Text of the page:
Social Organization. Precontact Ache lived in autonomous bands with no true leaders, headmen, or class distinctions. Each band, however, did contain one or two males 40 to 60 years of age who were recognized as "having the band." Two or three men in their 50s and 60s organized most of the club fights and ritual events in the last twenty years before contact. Everyone participated in discussions about where to move or how to react to certain social situations. Generally, whoever was most strongly committed to his or her opinion would convince the others to cooperate actively or passively. When strong men wanted to take some course of action they simply forced their will on weaker individuals who were unwilling to resist. Men gained considerable prestige from being good hunters or tough opponents in club fights. The threat of violence and the availability of trustworthy allies and personal strength conferred greater coercive authority on some men. Reservation Ache have developed greater disparities in wealth and prestige because of differential exposure to outsiders and ability to manipulate missionaries and members of the Paraguayan national society. This has tended to concentrate power in the hands of a few young men who have lived with or been educated by outsiders.
Political Organization. Precontact Ache had no political organization, but formed alliances and coalitions, primarily at club fights. Reservation Ache generally have two elected chiefs who organize community affairs, redistribute goods, punish offenders, and represent the community before outside authorities. These chiefs are elected democratically with each man, woman, and child exercising one vote. Elections can be called whenever the community is dissatisfied with the actions of the current chiefs.
Social Control. Precontact Ache had no formal mechanisms for exercising social control. Group social pressure and negative opinions were partially effective, but powerful individuals could take whatever actions they thought they could get away with. Close kin of wronged individuals might come to their aid or defense if the offender were not too strong. Wife beating was common, as was child homicide by nonkin. Occasionally, groups of individuals took action against a single powerful man who had committed a particularly atrocious act. Reservation Ache publicly judge individuals thought to offend the norms of the society. The most common crimes today are petty theft by children and spouse mistreatment or desertion. Ad hoc punishments are administered and usually include public scolding, sentencing to public works, and, very rarely, short incarceration in a hut for a week or so. Although sanctioned homicide was common before contact, there have been no serious crimes (assault, homicide, rape) reported since contact.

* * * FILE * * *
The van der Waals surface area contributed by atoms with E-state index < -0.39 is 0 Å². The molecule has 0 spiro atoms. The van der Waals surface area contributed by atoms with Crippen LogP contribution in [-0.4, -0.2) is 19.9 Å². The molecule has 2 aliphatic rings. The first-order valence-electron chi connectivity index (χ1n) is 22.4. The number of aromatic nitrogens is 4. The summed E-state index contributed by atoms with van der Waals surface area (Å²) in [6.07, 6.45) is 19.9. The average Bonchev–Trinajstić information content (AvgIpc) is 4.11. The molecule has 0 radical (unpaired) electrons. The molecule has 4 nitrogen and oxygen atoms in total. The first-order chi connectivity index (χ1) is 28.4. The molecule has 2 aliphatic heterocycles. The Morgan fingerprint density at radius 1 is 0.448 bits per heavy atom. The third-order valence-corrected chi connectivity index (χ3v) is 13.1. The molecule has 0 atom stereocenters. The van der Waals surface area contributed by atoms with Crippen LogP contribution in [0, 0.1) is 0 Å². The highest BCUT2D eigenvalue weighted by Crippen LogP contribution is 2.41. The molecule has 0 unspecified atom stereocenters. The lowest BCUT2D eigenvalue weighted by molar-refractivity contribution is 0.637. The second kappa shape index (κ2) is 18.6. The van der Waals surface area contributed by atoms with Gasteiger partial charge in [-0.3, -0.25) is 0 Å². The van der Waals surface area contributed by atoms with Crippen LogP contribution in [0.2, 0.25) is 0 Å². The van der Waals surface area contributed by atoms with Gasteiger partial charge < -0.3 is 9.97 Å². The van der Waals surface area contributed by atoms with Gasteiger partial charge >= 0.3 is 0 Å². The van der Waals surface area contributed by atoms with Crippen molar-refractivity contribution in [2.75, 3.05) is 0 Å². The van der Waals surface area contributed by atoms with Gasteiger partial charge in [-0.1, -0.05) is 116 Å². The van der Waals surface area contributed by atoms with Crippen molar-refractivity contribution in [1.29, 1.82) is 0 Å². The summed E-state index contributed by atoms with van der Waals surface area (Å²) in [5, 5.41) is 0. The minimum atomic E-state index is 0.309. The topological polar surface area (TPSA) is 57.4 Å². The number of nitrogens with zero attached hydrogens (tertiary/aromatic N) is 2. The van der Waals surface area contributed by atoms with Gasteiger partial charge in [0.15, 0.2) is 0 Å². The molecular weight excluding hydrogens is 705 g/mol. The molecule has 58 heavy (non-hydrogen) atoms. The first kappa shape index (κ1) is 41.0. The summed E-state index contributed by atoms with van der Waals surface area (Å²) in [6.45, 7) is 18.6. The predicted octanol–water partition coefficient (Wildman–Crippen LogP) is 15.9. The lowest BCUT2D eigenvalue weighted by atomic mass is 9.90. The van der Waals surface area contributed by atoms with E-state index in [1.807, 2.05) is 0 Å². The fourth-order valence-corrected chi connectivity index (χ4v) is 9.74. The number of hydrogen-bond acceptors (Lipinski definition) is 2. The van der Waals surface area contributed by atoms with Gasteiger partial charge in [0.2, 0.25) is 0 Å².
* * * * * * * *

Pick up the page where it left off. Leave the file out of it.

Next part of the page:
Conflict. Violence played an important role in the lives of precontact Ache. Three major categories can be discussed: external warfare, club fights, and infanticide/child homicide.
External warfare was the single most important cause of adult mortality before peaceful contact. Ache were killed on sight by Guaraní Indians and Paraguayan peasants until the mid-twentieth century. Many children were captured and sold as slaves. Ache men, in turn, killed as many outsiders as possible, shooting them with arrows when they were encountered. Within Ache groups, shooting other individuals was strictly prohibited and only happened once in the last century.
Club fights between men, however, were common and occasionally led to death. These fights were organized when an important individual died or was captured by enemies, when rival bands met accidentally in the forest, when men were caught in sexual affairs with other men's wives, and sometimes just because the powerful men of the group wanted to fight. Club fights did not pit one band against another, but instead rapidly degenerated into contests between individuals, with allies and kin backing them up. Older men were particularly feared, and newly initiated men in their teens and twenties were most apprehensive about fighting.
Infanticide and child homicide were common before contact, claiming the life of about one out of every ten children born. Parents would kill defective children, twins, or those born after a short birth spacing. Unrelated individuals often killed the children of men who died soon after the father expired. It was common to sacrifice girls ritually so that they would accompany important older men to the grave.
In all cases of homicide—whether killing an outsider, an Ache man with a club, or a child—the killer was made to undergo purification rites, was given particular body scars, and was called by a title noting that he had killed.